Reaching for Turbo: Aligning Perception with AMD’s Frequency Metricsby Dr. Ian Cutress on September 17, 2019 10:00 AM EST
Defining Turbo, Intel Style
Since 2008, mainstream multi-core x86 processors have come to the market with this notion of ‘turbo’. Turbo allows the processor, where plausible and depending on the design rules, to increase its frequency beyond the number listed on the box. There are tradeoffs, such as Turbo may only work for a limited number of cores, or increased power consumption / decreased efficiency, but ultimately the original goal of Turbo is to offer increased throughput within specifications, and only for limited time periods. With Turbo, users could extract more performance within the physical limits of the silicon as sold.
In the beginning, Turbo was basic. When an operating system requested peak performance from a processor, it would increase the frequency and voltage along a curve within the processor power, current, and thermal limits, or until it hit some other limitation, such as a predefined Turbo frequency look-up table. As Turbo has become more sophisticated, other elements of the design come into play: sustained power, peak power, core count, loaded core count, instruction set, and a system designer’s ability to allow for increased power draw. One laudable goal here was to allow component manufacturers the ability to differentiate their product with better power delivery and tweaked firmwares to give higher performance.
For the last 10 years, we have lived with Intel’s definition of Turbo (or Turbo Boost 2.0, technically) as the defacto understanding of what Turbo is meant to mean. Under this scheme, a processor has a sustained power level, and peak power level, a power budget, and assuming budget is available, the processor will go to a Turbo frequency based on what instructions are being run and how many cores are active. That Turbo frequency is governed by a Turbo table.
The Turbo We All Understand: Intel Turbo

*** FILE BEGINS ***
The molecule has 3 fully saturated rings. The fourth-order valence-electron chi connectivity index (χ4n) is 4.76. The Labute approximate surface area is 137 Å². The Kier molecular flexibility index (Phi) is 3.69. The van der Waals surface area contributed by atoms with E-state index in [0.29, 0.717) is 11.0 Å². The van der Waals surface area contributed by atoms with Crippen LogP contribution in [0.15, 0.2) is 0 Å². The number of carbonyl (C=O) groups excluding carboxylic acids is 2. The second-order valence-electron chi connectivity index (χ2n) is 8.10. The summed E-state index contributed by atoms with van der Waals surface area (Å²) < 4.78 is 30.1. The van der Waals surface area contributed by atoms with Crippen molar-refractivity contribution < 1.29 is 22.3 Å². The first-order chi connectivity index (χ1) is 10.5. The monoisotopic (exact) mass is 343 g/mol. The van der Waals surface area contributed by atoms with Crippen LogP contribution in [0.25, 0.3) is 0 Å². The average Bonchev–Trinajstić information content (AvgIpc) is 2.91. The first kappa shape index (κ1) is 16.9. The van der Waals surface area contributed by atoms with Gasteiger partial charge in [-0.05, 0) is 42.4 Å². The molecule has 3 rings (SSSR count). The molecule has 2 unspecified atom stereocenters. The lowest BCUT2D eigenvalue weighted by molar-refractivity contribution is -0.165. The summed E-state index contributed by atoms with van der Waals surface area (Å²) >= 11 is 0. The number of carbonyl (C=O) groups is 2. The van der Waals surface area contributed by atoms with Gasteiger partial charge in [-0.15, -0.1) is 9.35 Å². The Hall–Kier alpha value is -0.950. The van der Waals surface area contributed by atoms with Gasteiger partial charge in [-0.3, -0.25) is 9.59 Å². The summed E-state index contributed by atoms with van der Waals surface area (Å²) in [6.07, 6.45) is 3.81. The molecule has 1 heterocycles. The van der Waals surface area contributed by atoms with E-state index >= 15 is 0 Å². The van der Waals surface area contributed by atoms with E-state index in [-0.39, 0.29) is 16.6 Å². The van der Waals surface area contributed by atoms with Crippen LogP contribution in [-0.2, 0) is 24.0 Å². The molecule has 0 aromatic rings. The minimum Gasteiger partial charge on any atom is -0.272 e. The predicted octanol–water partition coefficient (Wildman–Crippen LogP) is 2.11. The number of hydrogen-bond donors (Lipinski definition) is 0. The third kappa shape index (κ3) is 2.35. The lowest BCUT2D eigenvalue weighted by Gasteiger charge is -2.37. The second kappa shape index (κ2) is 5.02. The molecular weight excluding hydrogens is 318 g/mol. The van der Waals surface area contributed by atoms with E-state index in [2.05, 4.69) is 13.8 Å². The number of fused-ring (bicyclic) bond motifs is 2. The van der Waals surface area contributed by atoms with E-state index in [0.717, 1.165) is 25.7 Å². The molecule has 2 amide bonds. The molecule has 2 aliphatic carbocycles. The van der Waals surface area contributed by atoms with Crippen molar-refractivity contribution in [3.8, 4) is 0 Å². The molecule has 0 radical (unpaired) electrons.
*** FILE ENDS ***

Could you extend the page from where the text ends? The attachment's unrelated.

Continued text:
So, for example. I have a hypothetical processor that has a sustained power level (PL1) of 100W. The peak power level (PL2) is 150W*. The budget for this turbo (Tau) is 20 seconds, or the equivalent of 1000 joules of energy (20*(150-100)), which is replenished at a rate of 50 joules per second. This quad core CPU has a base frequency of 3.0 GHz, but offers a single core turbo of 4.0 GHz, and 2-core to 4-core of 3.5 GHz.
So tabulated, our hypothetical processor gets these values:
|Sustained Power Level||PL1 / TDP||100 W|
|Peak Power Level||PL2||150 W|
|Turbo Window*||Tau||20 s|
|Total Power Budget*||(150-100) * 20||1000 J|
|*Turbo Window (and Total Power Budget) is typically defined for a given workload complexity, where 100% is a total power virus. Normally this value is around 95%|
*Intel provides ‘suggested’ PL2 values and ‘suggested’ Tau values to motherboard manufacturers. But ultimately these can be changed by the manufacturers – Intel allows their partners to adjust these values without breaking warranty. Intel believes that its manufacturing partners can differentiate their systems with power delivery and other features to allow a fully configurable value of PL2 and Tau. Intel sometimes works with its partners to find the best values. But the take away message about PL2 and Tau is that they are system dependent. You can read more about this in our interview with Intel’s Guy Therien.
Now please note that a workload, even a single thread workload, can be ‘light’ or it can be ‘heavy’. If I created a piece of software that was a never ending while(true) loop with no operations, then the workload would be ‘light’ on the core and not stressing all the parts of the core. A heavy workload might involve trigonometric functions, or some level of instruction-level parallelism that causes more of the core to run at the same time. A ‘heavy’ workload therefore draws more power, even though it is still contained with a single thread.